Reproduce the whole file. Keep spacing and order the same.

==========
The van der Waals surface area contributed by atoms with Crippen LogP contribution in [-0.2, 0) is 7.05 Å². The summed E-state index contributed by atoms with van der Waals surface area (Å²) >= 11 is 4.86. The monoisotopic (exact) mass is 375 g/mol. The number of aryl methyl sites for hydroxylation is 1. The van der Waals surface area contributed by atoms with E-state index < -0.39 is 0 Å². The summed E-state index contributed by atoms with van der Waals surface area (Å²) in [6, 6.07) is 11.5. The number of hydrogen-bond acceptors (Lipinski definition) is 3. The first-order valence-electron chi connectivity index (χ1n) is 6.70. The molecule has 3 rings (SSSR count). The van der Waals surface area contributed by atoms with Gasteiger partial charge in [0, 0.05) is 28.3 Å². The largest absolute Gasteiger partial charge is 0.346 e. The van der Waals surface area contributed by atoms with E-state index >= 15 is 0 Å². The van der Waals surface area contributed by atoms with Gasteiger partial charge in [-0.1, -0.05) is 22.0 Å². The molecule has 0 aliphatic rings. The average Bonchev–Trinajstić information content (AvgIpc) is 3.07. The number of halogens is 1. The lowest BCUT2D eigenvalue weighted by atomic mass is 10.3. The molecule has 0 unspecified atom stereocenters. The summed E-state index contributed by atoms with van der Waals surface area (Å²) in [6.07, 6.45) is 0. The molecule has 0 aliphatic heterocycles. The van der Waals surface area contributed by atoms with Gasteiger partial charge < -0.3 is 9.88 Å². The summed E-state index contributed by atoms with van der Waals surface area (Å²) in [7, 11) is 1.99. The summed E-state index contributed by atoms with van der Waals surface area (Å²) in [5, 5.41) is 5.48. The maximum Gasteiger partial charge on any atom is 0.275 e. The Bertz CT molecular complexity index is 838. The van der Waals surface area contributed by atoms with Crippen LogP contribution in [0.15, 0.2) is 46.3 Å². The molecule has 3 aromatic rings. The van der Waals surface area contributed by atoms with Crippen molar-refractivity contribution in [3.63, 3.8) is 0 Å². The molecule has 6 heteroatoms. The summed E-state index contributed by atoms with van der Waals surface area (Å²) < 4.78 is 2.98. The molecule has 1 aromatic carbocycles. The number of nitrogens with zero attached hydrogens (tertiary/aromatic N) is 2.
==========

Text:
The van der Waals surface area contributed by atoms with Crippen LogP contribution in [-0.2, 0) is 7.05 Å². The summed E-state index contributed by atoms with van der Waals surface area (Å²) >= 11 is 4.86. The monoisotopic (exact) mass is 375 g/mol. The number of aryl methyl sites for hydroxylation is 1. The van der Waals surface area contributed by atoms with E-state index < -0.39 is 0 Å². The summed E-state index contributed by atoms with van der Waals surface area (Å²) in [6, 6.07) is 11.5. The number of hydrogen-bond acceptors (Lipinski definition) is 3. The first-order valence-electron chi connectivity index (χ1n) is 6.70. The molecule has 3 rings (SSSR count). The van der Waals surface area contributed by atoms with Gasteiger partial charge in [0, 0.05) is 28.3 Å². The largest absolute Gasteiger partial charge is 0.346 e. The van der Waals surface area contributed by atoms with E-state index >= 15 is 0 Å². The van der Waals surface area contributed by atoms with Gasteiger partial charge in [-0.1, -0.05) is 22.0 Å². The molecule has 0 aliphatic rings. The average Bonchev–Trinajstić information content (AvgIpc) is 3.07. The number of halogens is 1. The lowest BCUT2D eigenvalue weighted by atomic mass is 10.3. The molecule has 0 unspecified atom stereocenters. The summed E-state index contributed by atoms with van der Waals surface area (Å²) in [6.07, 6.45) is 0. The molecule has 0 aliphatic heterocycles. The van der Waals surface area contributed by atoms with Gasteiger partial charge < -0.3 is 9.88 Å². The summed E-state index contributed by atoms with van der Waals surface area (Å²) in [7, 11) is 1.99. The summed E-state index contributed by atoms with van der Waals surface area (Å²) in [5, 5.41) is 5.48. The maximum Gasteiger partial charge on any atom is 0.275 e. The Bertz CT molecular complexity index is 838. The van der Waals surface area contributed by atoms with Crippen LogP contribution in [0.15, 0.2) is 46.3 Å². The molecule has 3 aromatic rings. The van der Waals surface area contributed by atoms with Crippen molar-refractivity contribution in [3.63, 3.8) is 0 Å². The molecule has 6 heteroatoms. The summed E-state index contributed by atoms with van der Waals surface area (Å²) < 4.78 is 2.98. The molecule has 1 aromatic carbocycles. The number of nitrogens with zero attached hydrogens (tertiary/aromatic N) is 2.